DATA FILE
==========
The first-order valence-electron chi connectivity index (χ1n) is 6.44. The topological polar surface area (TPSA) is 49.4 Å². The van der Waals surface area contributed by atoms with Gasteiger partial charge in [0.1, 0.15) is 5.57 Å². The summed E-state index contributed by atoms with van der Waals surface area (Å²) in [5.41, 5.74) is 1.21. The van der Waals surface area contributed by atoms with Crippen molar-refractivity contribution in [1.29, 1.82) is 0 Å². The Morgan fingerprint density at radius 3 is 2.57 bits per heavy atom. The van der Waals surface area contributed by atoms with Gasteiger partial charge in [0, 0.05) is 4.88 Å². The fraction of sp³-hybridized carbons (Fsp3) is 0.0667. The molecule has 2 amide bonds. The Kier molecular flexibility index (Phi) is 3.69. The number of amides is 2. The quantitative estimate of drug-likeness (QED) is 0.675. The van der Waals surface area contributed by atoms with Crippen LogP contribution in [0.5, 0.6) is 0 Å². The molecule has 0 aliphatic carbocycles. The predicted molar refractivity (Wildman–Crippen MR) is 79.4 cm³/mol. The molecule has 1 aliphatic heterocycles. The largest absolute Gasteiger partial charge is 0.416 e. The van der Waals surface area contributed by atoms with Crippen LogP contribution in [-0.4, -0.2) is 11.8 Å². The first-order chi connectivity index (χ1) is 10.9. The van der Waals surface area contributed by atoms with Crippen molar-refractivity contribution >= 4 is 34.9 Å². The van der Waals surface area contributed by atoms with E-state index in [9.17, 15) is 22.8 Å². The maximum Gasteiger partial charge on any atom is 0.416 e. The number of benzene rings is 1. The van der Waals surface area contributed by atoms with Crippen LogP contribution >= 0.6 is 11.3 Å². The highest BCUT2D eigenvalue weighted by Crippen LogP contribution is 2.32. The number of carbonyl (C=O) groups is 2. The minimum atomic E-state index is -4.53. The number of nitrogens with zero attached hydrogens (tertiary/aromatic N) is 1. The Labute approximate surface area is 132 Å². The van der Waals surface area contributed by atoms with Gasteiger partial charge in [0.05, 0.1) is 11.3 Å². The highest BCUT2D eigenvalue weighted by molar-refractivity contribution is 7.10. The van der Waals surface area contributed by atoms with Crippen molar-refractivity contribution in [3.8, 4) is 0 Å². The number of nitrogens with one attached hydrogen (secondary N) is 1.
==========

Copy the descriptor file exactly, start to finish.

The first-order valence-electron chi connectivity index (χ1n) is 6.44. The topological polar surface area (TPSA) is 49.4 Å². The van der Waals surface area contributed by atoms with Gasteiger partial charge in [0.1, 0.15) is 5.57 Å². The summed E-state index contributed by atoms with van der Waals surface area (Å²) in [5.41, 5.74) is 1.21. The van der Waals surface area contributed by atoms with Crippen molar-refractivity contribution in [1.29, 1.82) is 0 Å². The Morgan fingerprint density at radius 3 is 2.57 bits per heavy atom. The van der Waals surface area contributed by atoms with Gasteiger partial charge in [0, 0.05) is 4.88 Å². The fraction of sp³-hybridized carbons (Fsp3) is 0.0667. The molecule has 2 amide bonds. The Kier molecular flexibility index (Phi) is 3.69. The number of amides is 2. The quantitative estimate of drug-likeness (QED) is 0.675. The van der Waals surface area contributed by atoms with Crippen LogP contribution in [0.5, 0.6) is 0 Å². The molecule has 0 aliphatic carbocycles. The predicted molar refractivity (Wildman–Crippen MR) is 79.4 cm³/mol. The molecule has 1 aliphatic heterocycles. The largest absolute Gasteiger partial charge is 0.416 e. The van der Waals surface area contributed by atoms with Crippen LogP contribution in [-0.4, -0.2) is 11.8 Å². The first-order chi connectivity index (χ1) is 10.9. The van der Waals surface area contributed by atoms with Crippen molar-refractivity contribution >= 4 is 34.9 Å². The van der Waals surface area contributed by atoms with E-state index in [9.17, 15) is 22.8 Å². The maximum Gasteiger partial charge on any atom is 0.416 e. The number of benzene rings is 1. The van der Waals surface area contributed by atoms with Crippen LogP contribution >= 0.6 is 11.3 Å². The highest BCUT2D eigenvalue weighted by Crippen LogP contribution is 2.32. The number of carbonyl (C=O) groups is 2. The minimum atomic E-state index is -4.53. The number of nitrogens with zero attached hydrogens (tertiary/aromatic N) is 1. The Labute approximate surface area is 132 Å². The van der Waals surface area contributed by atoms with Gasteiger partial charge in [0.05, 0.1) is 11.3 Å². The highest BCUT2D eigenvalue weighted by molar-refractivity contribution is 7.10. The van der Waals surface area contributed by atoms with Crippen molar-refractivity contribution in [3.8, 4) is 0 Å². The number of nitrogens with one attached hydrogen (secondary N) is 1.